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The art of seeing #25: How setting limitations can fuel your creativity

Art of seeing: How to be a better photographer
(Image credit: Benedict Brain)
About Benedict Brain

(Image credit: Benedict Brain)

Benedict Brain is a UK-based photographer, journalist and artist. He is an Associate of the Royal Photographic Society and sits on the society’s Distinctions Advisory Panel. He is also a past editor of Digital Camera Magazine. 

www.benedictbrain.com

As we find ourselves in further lockdown, mini projects like this one from my Art of Seeing series can be great boredom breakers and can provide you with ways to hone your skills. 

Sometimes, maybe most of the time, it’s useful to have boundaries. For a liberal-minded, creative type like me, this may seem like an odd thing to say. However, I find that having constraints can actually fuel the creative process rather than hinder it. After talking to other photographers and artists, I realize I’m not alone in this thought.

The images I’m sharing with you this month are from a self-imposed challenge to create boundaries and limitations. The set of images were all taken on a walk between two towns in the south-west, near to where I live.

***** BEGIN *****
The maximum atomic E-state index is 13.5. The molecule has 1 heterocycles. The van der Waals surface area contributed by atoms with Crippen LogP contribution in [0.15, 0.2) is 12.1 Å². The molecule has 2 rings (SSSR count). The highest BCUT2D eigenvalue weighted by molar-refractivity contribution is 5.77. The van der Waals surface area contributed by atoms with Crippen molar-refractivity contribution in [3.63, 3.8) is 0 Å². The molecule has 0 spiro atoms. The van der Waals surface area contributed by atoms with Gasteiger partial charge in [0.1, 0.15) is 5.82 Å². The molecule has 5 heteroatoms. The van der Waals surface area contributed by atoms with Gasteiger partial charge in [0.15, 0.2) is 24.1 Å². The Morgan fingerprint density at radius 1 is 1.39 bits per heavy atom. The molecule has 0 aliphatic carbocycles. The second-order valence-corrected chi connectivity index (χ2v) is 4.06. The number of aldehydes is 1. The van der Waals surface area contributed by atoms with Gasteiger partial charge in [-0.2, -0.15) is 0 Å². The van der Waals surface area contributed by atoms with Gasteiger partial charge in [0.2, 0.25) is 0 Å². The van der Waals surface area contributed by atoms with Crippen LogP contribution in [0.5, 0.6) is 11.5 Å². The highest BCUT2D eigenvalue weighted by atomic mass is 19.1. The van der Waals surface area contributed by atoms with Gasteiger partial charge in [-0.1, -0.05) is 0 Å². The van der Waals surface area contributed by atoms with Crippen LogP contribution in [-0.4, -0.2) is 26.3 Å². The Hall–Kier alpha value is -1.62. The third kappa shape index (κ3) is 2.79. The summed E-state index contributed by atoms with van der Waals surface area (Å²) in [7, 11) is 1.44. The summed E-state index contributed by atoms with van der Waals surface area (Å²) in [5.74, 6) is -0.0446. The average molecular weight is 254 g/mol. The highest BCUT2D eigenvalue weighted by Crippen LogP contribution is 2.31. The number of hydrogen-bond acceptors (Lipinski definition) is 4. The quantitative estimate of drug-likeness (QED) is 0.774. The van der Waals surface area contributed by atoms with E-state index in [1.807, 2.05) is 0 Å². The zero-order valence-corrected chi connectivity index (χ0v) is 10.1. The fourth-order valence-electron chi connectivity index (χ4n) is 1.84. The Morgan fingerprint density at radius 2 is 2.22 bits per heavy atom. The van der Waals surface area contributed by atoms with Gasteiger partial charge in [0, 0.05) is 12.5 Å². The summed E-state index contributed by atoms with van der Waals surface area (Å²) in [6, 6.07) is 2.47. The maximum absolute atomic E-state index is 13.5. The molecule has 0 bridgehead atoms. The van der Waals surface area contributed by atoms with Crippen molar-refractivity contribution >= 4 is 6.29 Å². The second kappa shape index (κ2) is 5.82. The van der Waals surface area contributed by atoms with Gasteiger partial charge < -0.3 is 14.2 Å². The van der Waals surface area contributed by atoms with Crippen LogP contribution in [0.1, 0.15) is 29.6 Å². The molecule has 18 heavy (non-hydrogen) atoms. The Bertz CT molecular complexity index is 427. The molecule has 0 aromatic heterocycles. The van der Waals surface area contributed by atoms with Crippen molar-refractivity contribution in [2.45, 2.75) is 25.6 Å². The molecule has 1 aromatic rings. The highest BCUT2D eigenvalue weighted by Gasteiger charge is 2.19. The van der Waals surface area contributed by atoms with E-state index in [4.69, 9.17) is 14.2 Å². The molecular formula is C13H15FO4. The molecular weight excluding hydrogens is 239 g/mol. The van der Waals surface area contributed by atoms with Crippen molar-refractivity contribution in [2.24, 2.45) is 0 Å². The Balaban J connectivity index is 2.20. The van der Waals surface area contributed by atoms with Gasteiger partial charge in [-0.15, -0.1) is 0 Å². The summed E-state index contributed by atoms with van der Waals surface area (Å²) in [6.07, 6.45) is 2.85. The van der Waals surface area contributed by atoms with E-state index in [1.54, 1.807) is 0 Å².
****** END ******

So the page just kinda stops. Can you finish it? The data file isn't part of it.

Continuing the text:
I decided to challenge myself to take a photo every 200m or so; it was about a 10km walk, so at the very least I had about 50 images. I’m only showing 24 here, mainly because 50 is too much to try and squeeze onto one page, and also 50 is a little too much for this project. But having 50 or so to edit from, ending up with a set of 24, felt just about right.

I kept my kit simple: I didn't use a tripod or any fancy techniques requiring filters, just one camera body and one lens. I used a Nikkor 24-70mm f/2.8, and most of the images were taken at about 50mm. I tried to keep the ISO less than 500 and the aperture close to f/8; so I could shoot handheld, I tried to keep the shutter speed faster than 1/100 sec. 

The lighting was quite flat throughout the afternoon, which made this relatively easy. I kept the processing simple, and ensured there was consistency across the collection so they worked well together.

It is such a simple but useful exercise to do. The act of stopping and reacting to the location you happen to be at is a great way to test your skills, hone your craft and challenge your creativity. Even if you don’t up with anything you’re happy with, the exercise alone will make you a better photographer. 

• Other articles in the Art of Seeing series

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